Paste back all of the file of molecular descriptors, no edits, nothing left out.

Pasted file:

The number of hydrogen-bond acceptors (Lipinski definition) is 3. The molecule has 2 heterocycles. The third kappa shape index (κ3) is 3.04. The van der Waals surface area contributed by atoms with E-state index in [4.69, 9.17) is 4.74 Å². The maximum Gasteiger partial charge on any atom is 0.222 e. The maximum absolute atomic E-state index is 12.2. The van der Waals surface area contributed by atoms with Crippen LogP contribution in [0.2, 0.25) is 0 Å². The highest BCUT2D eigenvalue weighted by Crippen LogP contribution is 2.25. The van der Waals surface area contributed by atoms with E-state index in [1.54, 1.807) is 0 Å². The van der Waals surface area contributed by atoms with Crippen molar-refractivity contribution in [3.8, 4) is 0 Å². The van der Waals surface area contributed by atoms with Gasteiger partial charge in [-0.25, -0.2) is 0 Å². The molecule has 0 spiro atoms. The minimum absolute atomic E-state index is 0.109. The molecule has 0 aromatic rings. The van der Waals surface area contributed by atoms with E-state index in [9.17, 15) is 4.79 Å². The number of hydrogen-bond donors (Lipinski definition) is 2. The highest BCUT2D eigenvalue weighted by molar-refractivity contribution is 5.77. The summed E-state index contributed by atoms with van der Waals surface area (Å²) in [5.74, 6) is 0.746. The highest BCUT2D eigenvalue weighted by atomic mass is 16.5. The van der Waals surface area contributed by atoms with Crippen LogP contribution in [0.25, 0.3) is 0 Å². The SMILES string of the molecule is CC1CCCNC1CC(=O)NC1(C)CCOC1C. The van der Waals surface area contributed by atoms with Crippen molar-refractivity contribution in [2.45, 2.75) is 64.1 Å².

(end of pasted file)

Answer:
The number of hydrogen-bond acceptors (Lipinski definition) is 3. The molecule has 2 heterocycles. The third kappa shape index (κ3) is 3.04. The van der Waals surface area contributed by atoms with E-state index in [4.69, 9.17) is 4.74 Å². The maximum Gasteiger partial charge on any atom is 0.222 e. The maximum absolute atomic E-state index is 12.2. The van der Waals surface area contributed by atoms with Crippen LogP contribution in [0.2, 0.25) is 0 Å². The highest BCUT2D eigenvalue weighted by Crippen LogP contribution is 2.25. The van der Waals surface area contributed by atoms with E-state index in [1.54, 1.807) is 0 Å². The van der Waals surface area contributed by atoms with Crippen molar-refractivity contribution in [3.8, 4) is 0 Å². The van der Waals surface area contributed by atoms with Gasteiger partial charge in [-0.25, -0.2) is 0 Å². The molecule has 0 spiro atoms. The minimum absolute atomic E-state index is 0.109. The molecule has 0 aromatic rings. The van der Waals surface area contributed by atoms with E-state index in [9.17, 15) is 4.79 Å². The number of hydrogen-bond donors (Lipinski definition) is 2. The highest BCUT2D eigenvalue weighted by molar-refractivity contribution is 5.77. The summed E-state index contributed by atoms with van der Waals surface area (Å²) in [5.74, 6) is 0.746. The highest BCUT2D eigenvalue weighted by atomic mass is 16.5. The van der Waals surface area contributed by atoms with Crippen LogP contribution in [0.25, 0.3) is 0 Å². The SMILES string of the molecule is CC1CCCNC1CC(=O)NC1(C)CCOC1C. The van der Waals surface area contributed by atoms with Crippen molar-refractivity contribution in [2.45, 2.75) is 64.1 Å².